|33||Seton Hall University School of Law||41||320||12.81%|
|34||Yeshiva University Benjamin N. Cardozo School of Law||48||381||12.6%|
|35||University of California Hastings College of the Law||52||419||12.41%|
|36||University of Wisconsin Law School||31||252||12.3%|
|37||University of Iowa College of Law||24||197||12.18%|
|38||University of Maryland College of Law**||29||242||11.98%|
|39||University of Minnesota Law School||34||284||11.97%|
|40||Villanova University School of Law**||28||235||11.91%|
|41||University of North Carolina School of Law||28||237||11.81%|
|42||Ohio State University Michael E. Moritz College of Law||23||198||11.62%|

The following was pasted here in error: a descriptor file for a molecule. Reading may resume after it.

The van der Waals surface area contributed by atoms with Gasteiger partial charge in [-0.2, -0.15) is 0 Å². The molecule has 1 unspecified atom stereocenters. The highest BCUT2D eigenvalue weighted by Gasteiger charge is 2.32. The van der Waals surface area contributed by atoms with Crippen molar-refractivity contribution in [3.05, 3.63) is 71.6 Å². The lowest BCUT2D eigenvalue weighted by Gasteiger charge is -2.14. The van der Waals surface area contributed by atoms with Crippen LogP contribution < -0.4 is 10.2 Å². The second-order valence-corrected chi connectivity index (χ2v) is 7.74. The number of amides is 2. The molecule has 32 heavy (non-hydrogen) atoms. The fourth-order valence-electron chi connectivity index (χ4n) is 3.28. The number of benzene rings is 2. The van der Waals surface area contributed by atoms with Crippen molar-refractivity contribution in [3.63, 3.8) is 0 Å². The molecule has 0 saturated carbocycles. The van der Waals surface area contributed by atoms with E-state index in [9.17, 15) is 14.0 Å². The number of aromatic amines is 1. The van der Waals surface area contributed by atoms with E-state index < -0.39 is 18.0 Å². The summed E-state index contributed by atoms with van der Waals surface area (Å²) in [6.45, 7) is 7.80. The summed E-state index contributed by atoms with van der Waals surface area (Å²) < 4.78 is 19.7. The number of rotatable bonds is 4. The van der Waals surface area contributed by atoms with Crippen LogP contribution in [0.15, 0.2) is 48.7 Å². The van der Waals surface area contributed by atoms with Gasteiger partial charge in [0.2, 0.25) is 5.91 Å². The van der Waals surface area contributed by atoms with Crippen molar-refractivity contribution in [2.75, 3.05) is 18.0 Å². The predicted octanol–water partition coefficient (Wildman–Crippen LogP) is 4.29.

|42||University of Houston Law Center||33||284||11.62%|
|44||Tulane University Law School||29||252||11.51%|
|45||University of Georgia School of Law||25||218||11.47%|
|46||Temple University James E. Beasley School of Law||33||293||11.26%|
|47||Brigham Young University J. Reuben Clark Law School||16||145||11.03%|
|48||Loyola University Chicago School of Law||29||266||10.9%|
|49||Rutgers School of Law-Newark||28||258||10.85%|
|50||Washington and Lee University School of Law||13||123||10.57%|
* Graduate class size based on average of last three years.
** Graduate class size based on latest data in ABA/LSAC Official Guide to Law Schools.
Source: National Law Journal